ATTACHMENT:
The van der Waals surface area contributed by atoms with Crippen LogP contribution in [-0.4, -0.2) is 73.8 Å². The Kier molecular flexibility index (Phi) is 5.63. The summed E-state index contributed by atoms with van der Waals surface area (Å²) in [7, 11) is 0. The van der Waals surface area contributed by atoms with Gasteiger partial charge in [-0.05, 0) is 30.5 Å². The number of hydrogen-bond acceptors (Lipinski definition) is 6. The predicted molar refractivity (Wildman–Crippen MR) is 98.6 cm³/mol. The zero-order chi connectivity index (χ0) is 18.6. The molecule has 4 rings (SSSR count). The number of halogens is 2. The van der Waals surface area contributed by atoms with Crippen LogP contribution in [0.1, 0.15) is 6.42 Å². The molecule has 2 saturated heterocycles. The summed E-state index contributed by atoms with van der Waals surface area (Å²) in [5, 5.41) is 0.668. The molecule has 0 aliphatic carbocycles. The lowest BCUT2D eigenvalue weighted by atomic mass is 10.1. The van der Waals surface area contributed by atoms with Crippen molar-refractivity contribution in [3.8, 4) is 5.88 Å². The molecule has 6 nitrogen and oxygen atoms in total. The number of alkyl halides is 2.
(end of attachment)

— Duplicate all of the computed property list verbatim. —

The van der Waals surface area contributed by atoms with Crippen LogP contribution in [-0.4, -0.2) is 73.8 Å². The Kier molecular flexibility index (Phi) is 5.63. The summed E-state index contributed by atoms with van der Waals surface area (Å²) in [7, 11) is 0. The van der Waals surface area contributed by atoms with Gasteiger partial charge in [-0.05, 0) is 30.5 Å². The number of hydrogen-bond acceptors (Lipinski definition) is 6. The predicted molar refractivity (Wildman–Crippen MR) is 98.6 cm³/mol. The zero-order chi connectivity index (χ0) is 18.6. The molecule has 4 rings (SSSR count). The number of halogens is 2. The van der Waals surface area contributed by atoms with Crippen LogP contribution in [0.1, 0.15) is 6.42 Å². The molecule has 2 saturated heterocycles. The summed E-state index contributed by atoms with van der Waals surface area (Å²) in [5, 5.41) is 0.668. The molecule has 0 aliphatic carbocycles. The lowest BCUT2D eigenvalue weighted by atomic mass is 10.1. The van der Waals surface area contributed by atoms with Crippen molar-refractivity contribution in [3.8, 4) is 5.88 Å². The molecule has 6 nitrogen and oxygen atoms in total. The number of alkyl halides is 2.